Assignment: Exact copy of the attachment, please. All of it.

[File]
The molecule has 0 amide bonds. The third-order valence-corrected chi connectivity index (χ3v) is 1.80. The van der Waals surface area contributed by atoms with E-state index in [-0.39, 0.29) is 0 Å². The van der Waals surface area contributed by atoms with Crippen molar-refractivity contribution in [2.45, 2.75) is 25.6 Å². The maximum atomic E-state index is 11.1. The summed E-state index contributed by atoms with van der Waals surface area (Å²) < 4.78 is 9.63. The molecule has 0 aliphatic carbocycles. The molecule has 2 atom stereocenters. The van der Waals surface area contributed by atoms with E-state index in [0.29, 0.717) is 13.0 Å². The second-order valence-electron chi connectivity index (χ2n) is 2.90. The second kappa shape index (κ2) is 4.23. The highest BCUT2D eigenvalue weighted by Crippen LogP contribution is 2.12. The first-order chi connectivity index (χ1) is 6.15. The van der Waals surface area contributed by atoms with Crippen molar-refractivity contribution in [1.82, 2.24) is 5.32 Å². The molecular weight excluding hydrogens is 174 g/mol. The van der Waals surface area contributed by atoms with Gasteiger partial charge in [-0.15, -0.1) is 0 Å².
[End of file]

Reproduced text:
The molecule has 0 amide bonds. The third-order valence-corrected chi connectivity index (χ3v) is 1.80. The van der Waals surface area contributed by atoms with E-state index in [-0.39, 0.29) is 0 Å². The van der Waals surface area contributed by atoms with Crippen molar-refractivity contribution in [2.45, 2.75) is 25.6 Å². The maximum atomic E-state index is 11.1. The summed E-state index contributed by atoms with van der Waals surface area (Å²) < 4.78 is 9.63. The molecule has 0 aliphatic carbocycles. The molecule has 2 atom stereocenters. The van der Waals surface area contributed by atoms with E-state index in [0.29, 0.717) is 13.0 Å². The second-order valence-electron chi connectivity index (χ2n) is 2.90. The second kappa shape index (κ2) is 4.23. The highest BCUT2D eigenvalue weighted by Crippen LogP contribution is 2.12. The first-order chi connectivity index (χ1) is 6.15. The van der Waals surface area contributed by atoms with Crippen molar-refractivity contribution in [1.82, 2.24) is 5.32 Å². The molecular weight excluding hydrogens is 174 g/mol. The van der Waals surface area contributed by atoms with Gasteiger partial charge in [-0.15, -0.1) is 0 Å².